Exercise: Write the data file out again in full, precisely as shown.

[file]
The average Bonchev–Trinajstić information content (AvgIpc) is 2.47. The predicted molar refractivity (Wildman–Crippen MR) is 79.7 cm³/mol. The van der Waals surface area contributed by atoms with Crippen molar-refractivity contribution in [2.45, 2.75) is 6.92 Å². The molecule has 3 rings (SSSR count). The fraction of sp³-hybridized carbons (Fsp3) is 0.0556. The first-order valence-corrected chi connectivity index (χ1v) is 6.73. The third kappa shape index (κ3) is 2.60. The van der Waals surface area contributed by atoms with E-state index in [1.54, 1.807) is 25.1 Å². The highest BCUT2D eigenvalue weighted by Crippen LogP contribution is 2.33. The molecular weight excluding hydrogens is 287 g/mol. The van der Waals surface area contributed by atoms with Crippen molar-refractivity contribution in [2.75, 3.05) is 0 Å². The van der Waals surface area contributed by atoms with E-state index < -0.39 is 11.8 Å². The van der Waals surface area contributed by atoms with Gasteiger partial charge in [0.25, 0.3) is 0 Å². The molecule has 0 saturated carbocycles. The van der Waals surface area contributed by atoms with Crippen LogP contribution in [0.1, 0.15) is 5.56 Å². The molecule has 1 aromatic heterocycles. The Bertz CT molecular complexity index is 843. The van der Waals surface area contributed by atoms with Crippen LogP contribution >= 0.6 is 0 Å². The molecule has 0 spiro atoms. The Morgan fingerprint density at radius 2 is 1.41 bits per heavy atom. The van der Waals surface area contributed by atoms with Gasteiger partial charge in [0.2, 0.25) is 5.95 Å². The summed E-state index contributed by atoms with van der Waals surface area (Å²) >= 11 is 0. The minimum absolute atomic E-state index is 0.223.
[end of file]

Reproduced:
The average Bonchev–Trinajstić information content (AvgIpc) is 2.47. The predicted molar refractivity (Wildman–Crippen MR) is 79.7 cm³/mol. The van der Waals surface area contributed by atoms with Crippen molar-refractivity contribution in [2.45, 2.75) is 6.92 Å². The molecule has 3 rings (SSSR count). The fraction of sp³-hybridized carbons (Fsp3) is 0.0556. The first-order valence-corrected chi connectivity index (χ1v) is 6.73. The third kappa shape index (κ3) is 2.60. The van der Waals surface area contributed by atoms with E-state index in [1.54, 1.807) is 25.1 Å². The highest BCUT2D eigenvalue weighted by Crippen LogP contribution is 2.33. The molecular weight excluding hydrogens is 287 g/mol. The van der Waals surface area contributed by atoms with Crippen molar-refractivity contribution in [2.75, 3.05) is 0 Å². The van der Waals surface area contributed by atoms with E-state index < -0.39 is 11.8 Å². The van der Waals surface area contributed by atoms with Gasteiger partial charge in [0.25, 0.3) is 0 Å². The molecule has 0 saturated carbocycles. The van der Waals surface area contributed by atoms with Crippen LogP contribution in [0.1, 0.15) is 5.56 Å². The molecule has 1 aromatic heterocycles. The Bertz CT molecular complexity index is 843. The van der Waals surface area contributed by atoms with Crippen LogP contribution >= 0.6 is 0 Å². The molecule has 0 spiro atoms. The Morgan fingerprint density at radius 2 is 1.41 bits per heavy atom. The van der Waals surface area contributed by atoms with Gasteiger partial charge in [0.2, 0.25) is 5.95 Å². The summed E-state index contributed by atoms with van der Waals surface area (Å²) >= 11 is 0. The minimum absolute atomic E-state index is 0.223.